Unknown said...

There is nothing more Methodist than a pot luck.

Anonymous said...

I didn't see "perfection" broke out as a distinct focus. I believe Mr. Wesley felt that it was this doctrine that the people called Methodists were raised up for. We may not always teach it in a lively manner these days, but should we not if we are going to be "distinctly Methodist?"

Andy B. said...

You are right, Mitch. It was in my mind as I mentioned the way of salvation, but I really should mentioned it specifically.

Anonymous said...

I would have to add the openess of the table. There is something beautiful about a table being set, and not having to shove and argue for a has already been determined that you belong there and are welcome to come and take part in community no matter who you are.


Anonymous said...

I think you have done a beautiful and thoughtful job summing us up. And, it seems to fit perfectly with Wesley's three rules:

1. Do no harm
2. Do good
3. Fall in love with God

Anonymous said...

I guess being a 71 year old cradle Methodist might make me distinctive! Since my husband retired from active ministry 9 years ago we have visited many churches, UM and otherwise--and I could write my own blog about that. Right now we vist one traditional UM church, one new UM church, one UM church with an emphasis on inclusiveness, and an Episcopalian church.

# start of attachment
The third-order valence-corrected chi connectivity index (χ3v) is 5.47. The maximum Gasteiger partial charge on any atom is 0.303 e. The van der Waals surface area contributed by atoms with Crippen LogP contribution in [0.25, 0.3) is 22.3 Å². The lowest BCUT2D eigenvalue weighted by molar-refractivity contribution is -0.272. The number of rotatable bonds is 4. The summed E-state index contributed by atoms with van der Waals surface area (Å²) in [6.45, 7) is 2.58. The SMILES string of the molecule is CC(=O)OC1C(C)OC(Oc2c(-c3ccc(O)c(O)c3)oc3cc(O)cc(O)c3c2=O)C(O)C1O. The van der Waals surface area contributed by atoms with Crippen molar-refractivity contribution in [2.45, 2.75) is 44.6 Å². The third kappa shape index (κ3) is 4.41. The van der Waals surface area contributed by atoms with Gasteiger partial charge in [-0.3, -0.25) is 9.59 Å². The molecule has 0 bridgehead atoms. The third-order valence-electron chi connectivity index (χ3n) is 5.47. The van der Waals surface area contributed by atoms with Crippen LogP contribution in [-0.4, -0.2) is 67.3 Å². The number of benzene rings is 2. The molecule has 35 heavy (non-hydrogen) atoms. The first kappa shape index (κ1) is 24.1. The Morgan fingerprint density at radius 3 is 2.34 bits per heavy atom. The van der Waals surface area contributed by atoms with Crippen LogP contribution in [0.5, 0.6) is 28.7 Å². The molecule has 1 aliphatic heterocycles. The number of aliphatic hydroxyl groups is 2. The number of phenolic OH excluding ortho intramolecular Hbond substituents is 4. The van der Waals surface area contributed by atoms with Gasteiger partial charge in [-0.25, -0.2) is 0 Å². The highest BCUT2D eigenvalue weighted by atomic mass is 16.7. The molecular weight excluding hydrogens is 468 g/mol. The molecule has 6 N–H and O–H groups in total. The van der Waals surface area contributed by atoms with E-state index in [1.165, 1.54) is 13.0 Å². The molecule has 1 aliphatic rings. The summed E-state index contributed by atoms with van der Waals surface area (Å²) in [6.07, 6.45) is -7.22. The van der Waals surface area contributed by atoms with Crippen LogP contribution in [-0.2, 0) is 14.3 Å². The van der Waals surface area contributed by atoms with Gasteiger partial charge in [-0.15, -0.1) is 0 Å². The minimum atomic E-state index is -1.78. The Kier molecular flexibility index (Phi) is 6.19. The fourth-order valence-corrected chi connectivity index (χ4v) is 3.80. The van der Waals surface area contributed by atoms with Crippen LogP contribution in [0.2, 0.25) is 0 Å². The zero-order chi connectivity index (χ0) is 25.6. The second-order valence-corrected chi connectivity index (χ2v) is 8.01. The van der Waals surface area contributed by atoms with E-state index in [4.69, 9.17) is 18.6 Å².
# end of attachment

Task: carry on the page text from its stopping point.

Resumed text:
Worship at the traditional church is boring--especially the singing.

At the new church we enjoy singing UM hymns with new rhythmns and settings. People really sing (even the lapsed Roman Catholics) when a familiar Gospel hymn is in the service. However, for the most part the contemporary hymns are "performance" songs and, other than the praise band, people just stand around.

The Inclusive church tries to have something for everybody. There little cohesiveness in the service.

Episcopalians cant sing. PERIOD!

Mariposa in St. Louis

Unknown said...

So what would you add/say about Christian Perfection, Andy?

Anonymous said...

Thanks for this great post. I wanted to add two things.

First, I think some communal structure for "watching over one another in love" would be important in a definition of what is distinct about Methodism.